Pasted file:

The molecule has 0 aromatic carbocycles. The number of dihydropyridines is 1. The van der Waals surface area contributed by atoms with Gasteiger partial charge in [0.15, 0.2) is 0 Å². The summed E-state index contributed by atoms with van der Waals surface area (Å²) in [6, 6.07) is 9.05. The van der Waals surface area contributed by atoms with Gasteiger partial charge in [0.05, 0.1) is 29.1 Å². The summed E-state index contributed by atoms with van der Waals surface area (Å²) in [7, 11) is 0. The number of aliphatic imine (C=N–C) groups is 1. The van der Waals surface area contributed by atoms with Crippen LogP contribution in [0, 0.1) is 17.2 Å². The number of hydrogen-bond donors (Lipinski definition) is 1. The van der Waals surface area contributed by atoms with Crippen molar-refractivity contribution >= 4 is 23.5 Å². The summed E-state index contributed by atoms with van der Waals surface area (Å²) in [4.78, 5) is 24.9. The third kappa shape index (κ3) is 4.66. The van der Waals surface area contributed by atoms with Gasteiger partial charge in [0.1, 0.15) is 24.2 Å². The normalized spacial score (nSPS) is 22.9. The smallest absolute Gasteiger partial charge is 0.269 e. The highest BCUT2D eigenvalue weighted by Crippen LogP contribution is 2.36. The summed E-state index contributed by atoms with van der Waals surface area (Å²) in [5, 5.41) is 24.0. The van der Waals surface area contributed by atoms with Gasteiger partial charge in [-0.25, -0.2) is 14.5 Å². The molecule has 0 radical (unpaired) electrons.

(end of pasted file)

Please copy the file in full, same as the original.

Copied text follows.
The molecule has 0 aromatic carbocycles. The number of dihydropyridines is 1. The van der Waals surface area contributed by atoms with Gasteiger partial charge in [0.15, 0.2) is 0 Å². The summed E-state index contributed by atoms with van der Waals surface area (Å²) in [6, 6.07) is 9.05. The van der Waals surface area contributed by atoms with Gasteiger partial charge in [0.05, 0.1) is 29.1 Å². The summed E-state index contributed by atoms with van der Waals surface area (Å²) in [7, 11) is 0. The number of aliphatic imine (C=N–C) groups is 1. The van der Waals surface area contributed by atoms with Crippen LogP contribution in [0, 0.1) is 17.2 Å². The number of hydrogen-bond donors (Lipinski definition) is 1. The van der Waals surface area contributed by atoms with Crippen molar-refractivity contribution >= 4 is 23.5 Å². The summed E-state index contributed by atoms with van der Waals surface area (Å²) in [4.78, 5) is 24.9. The third kappa shape index (κ3) is 4.66. The van der Waals surface area contributed by atoms with Gasteiger partial charge in [0.1, 0.15) is 24.2 Å². The normalized spacial score (nSPS) is 22.9. The smallest absolute Gasteiger partial charge is 0.269 e. The highest BCUT2D eigenvalue weighted by Crippen LogP contribution is 2.36. The summed E-state index contributed by atoms with van der Waals surface area (Å²) in [5, 5.41) is 24.0. The van der Waals surface area contributed by atoms with Gasteiger partial charge in [-0.25, -0.2) is 14.5 Å². The molecule has 0 radical (unpaired) electrons.